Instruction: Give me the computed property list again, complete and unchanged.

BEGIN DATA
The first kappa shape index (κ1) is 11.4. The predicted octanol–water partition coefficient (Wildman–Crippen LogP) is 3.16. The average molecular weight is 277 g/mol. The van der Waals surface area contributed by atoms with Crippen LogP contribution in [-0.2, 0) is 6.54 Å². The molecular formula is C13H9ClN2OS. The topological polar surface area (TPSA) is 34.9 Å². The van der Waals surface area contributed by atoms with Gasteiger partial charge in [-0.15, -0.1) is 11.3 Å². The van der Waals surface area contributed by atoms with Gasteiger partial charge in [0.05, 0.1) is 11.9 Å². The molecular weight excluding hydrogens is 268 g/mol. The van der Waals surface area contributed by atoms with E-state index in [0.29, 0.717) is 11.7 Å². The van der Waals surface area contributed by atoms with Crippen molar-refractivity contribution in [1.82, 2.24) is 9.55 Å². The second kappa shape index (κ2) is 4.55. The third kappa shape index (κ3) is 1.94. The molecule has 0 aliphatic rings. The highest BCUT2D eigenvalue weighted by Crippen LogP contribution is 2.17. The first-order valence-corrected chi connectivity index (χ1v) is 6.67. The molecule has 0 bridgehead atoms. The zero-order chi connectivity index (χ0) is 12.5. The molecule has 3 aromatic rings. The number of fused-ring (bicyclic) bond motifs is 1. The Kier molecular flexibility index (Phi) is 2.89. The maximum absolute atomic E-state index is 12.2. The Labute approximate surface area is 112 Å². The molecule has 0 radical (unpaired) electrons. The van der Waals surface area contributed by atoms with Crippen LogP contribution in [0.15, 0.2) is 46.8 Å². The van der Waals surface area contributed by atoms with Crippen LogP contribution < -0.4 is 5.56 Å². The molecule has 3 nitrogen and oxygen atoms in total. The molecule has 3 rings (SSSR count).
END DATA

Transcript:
The first kappa shape index (κ1) is 11.4. The predicted octanol–water partition coefficient (Wildman–Crippen LogP) is 3.16. The average molecular weight is 277 g/mol. The van der Waals surface area contributed by atoms with Crippen LogP contribution in [-0.2, 0) is 6.54 Å². The molecular formula is C13H9ClN2OS. The topological polar surface area (TPSA) is 34.9 Å². The van der Waals surface area contributed by atoms with Gasteiger partial charge in [-0.15, -0.1) is 11.3 Å². The van der Waals surface area contributed by atoms with Gasteiger partial charge in [0.05, 0.1) is 11.9 Å². The molecular weight excluding hydrogens is 268 g/mol. The van der Waals surface area contributed by atoms with E-state index in [0.29, 0.717) is 11.7 Å². The van der Waals surface area contributed by atoms with Crippen molar-refractivity contribution in [1.82, 2.24) is 9.55 Å². The second kappa shape index (κ2) is 4.55. The third kappa shape index (κ3) is 1.94. The molecule has 0 aliphatic rings. The highest BCUT2D eigenvalue weighted by Crippen LogP contribution is 2.17. The first-order valence-corrected chi connectivity index (χ1v) is 6.67. The molecule has 0 bridgehead atoms. The zero-order chi connectivity index (χ0) is 12.5. The molecule has 3 aromatic rings. The number of fused-ring (bicyclic) bond motifs is 1. The Kier molecular flexibility index (Phi) is 2.89. The maximum absolute atomic E-state index is 12.2. The Labute approximate surface area is 112 Å². The molecule has 0 radical (unpaired) electrons. The van der Waals surface area contributed by atoms with Crippen LogP contribution in [0.15, 0.2) is 46.8 Å². The van der Waals surface area contributed by atoms with Crippen LogP contribution < -0.4 is 5.56 Å². The molecule has 3 nitrogen and oxygen atoms in total. The molecule has 3 rings (SSSR count).